Black Women’s Lives Matter in the USA and the UK: Breonna Taylor and Belly Mujinga

Why impose punishment before the facts have been fully assembled? Why have the chief and the mayor created a termination document amped up with hyperbole? Unfortunately, the answer is that this termination is a cowardly political act. — Attorney of former Louisville Metro Police Detective Brett Hankison, WDRB, June 25.

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A cowardly political act has been done indeed. Not toward Brett Hankison but toward justice for EMT Breonna Taylor, who was killed by Hankison. On the night of March 13, Hankison  and two other plainclothes officers with the Louisville Metro Police Department—Jonathan Mattingly and Myles Cosgrove—burst through Taylor’s apartment door while she and her boyfriend Kenneth Walker slept. The cops had a no-knock warrant to search for drugs. Waking up from the commotion and seeing that intruders had broken in, Walker reached for his gun and shot Mattingly in the leg. The officers fired back with more than 20 rounds, eight of which pierced Taylor’s body, killing her.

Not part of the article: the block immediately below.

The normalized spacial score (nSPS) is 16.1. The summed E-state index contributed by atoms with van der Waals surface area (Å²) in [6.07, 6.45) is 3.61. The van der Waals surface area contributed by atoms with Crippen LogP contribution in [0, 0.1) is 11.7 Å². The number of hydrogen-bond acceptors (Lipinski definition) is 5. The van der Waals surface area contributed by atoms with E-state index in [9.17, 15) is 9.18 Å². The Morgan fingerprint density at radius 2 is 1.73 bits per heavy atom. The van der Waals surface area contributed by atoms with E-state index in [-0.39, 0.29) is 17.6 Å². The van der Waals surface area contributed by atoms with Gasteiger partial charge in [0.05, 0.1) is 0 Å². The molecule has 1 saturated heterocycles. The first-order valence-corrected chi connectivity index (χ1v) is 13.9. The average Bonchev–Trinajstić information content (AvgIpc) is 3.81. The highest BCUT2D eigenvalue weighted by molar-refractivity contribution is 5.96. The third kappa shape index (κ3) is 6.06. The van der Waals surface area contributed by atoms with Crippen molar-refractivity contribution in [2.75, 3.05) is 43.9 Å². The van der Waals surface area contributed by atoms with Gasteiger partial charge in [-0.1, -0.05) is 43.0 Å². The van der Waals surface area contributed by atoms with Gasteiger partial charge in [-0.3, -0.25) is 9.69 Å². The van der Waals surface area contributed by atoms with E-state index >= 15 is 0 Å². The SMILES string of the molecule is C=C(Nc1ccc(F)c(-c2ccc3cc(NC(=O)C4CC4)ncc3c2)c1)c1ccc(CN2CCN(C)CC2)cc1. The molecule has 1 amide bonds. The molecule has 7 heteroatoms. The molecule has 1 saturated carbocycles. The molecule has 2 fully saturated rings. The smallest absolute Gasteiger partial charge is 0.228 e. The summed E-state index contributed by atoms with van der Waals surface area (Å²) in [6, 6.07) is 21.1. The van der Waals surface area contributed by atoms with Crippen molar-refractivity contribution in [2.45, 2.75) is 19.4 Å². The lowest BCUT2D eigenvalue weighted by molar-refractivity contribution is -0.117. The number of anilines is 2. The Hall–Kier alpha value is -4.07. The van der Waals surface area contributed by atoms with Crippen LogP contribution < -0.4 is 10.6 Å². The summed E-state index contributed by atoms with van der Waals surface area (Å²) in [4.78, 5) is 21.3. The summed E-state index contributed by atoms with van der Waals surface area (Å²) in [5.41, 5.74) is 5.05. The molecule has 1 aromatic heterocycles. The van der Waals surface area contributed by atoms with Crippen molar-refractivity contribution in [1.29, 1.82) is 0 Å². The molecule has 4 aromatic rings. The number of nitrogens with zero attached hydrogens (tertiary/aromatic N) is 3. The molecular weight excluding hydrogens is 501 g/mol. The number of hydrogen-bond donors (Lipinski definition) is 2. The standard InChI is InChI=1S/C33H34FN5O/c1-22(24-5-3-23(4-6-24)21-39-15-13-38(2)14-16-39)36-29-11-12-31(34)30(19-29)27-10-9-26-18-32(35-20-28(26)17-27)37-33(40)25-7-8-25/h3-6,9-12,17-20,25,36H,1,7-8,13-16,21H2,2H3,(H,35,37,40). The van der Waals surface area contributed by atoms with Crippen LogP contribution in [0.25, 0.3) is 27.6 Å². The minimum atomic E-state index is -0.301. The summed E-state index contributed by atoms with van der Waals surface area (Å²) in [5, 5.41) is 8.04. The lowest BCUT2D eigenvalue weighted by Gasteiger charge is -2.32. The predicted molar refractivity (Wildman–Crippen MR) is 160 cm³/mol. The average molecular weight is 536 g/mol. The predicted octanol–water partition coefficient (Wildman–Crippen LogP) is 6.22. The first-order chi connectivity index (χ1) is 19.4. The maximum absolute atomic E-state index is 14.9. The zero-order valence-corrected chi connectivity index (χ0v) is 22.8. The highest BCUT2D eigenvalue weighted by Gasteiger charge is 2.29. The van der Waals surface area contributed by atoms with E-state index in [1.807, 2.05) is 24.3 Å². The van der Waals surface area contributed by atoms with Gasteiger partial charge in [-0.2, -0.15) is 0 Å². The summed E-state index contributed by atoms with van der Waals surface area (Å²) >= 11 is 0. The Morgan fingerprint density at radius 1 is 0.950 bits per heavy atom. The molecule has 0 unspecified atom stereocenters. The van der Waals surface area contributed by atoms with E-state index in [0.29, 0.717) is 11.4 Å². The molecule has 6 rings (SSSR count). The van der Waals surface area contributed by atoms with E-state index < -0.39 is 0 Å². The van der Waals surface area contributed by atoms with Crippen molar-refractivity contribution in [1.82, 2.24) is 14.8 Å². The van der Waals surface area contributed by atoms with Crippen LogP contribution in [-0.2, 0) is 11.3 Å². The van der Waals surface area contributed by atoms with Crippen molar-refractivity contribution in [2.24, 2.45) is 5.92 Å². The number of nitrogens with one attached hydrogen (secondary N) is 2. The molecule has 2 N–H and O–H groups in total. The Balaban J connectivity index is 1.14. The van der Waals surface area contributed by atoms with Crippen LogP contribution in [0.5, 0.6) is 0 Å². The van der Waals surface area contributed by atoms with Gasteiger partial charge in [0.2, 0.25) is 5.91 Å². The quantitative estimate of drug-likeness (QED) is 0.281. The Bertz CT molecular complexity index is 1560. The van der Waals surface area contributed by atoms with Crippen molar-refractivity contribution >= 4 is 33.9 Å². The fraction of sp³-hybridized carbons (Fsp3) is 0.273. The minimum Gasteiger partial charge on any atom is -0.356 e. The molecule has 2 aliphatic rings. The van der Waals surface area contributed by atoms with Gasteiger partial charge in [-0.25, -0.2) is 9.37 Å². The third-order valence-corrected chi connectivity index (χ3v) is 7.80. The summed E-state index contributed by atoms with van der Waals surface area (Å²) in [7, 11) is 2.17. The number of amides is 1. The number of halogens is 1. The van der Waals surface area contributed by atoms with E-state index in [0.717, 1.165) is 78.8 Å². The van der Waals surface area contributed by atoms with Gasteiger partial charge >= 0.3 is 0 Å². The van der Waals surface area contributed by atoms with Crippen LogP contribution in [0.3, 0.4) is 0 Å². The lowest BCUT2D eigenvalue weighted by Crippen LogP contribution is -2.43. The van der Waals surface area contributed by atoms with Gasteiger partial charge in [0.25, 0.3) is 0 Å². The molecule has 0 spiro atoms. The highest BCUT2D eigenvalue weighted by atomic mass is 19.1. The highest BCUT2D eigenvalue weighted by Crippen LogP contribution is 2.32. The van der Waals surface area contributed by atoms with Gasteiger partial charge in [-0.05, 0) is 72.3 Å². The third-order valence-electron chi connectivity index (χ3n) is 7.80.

No drugs were found, because the cops had broken into the wrong apartment.

The lynching of George Floyd has sparked Black Lives Matter protests all across the nation, calling for racial justice and police accountability. They include voices calling for the media to focus its attention not only on murdered Black men, but also on “the Black and Brown women who have been attacked, assaulted, or killed by the police.” 

A long, long three months after the night of March 13, Hankison was finally fired. But protesters rightly want more. Hankison’s attorney claims, pathetically, that the firing was a “cowardly political act,” and demonstrators in the streets of America beg to differ. They are demanding that all three officers be criminally charged.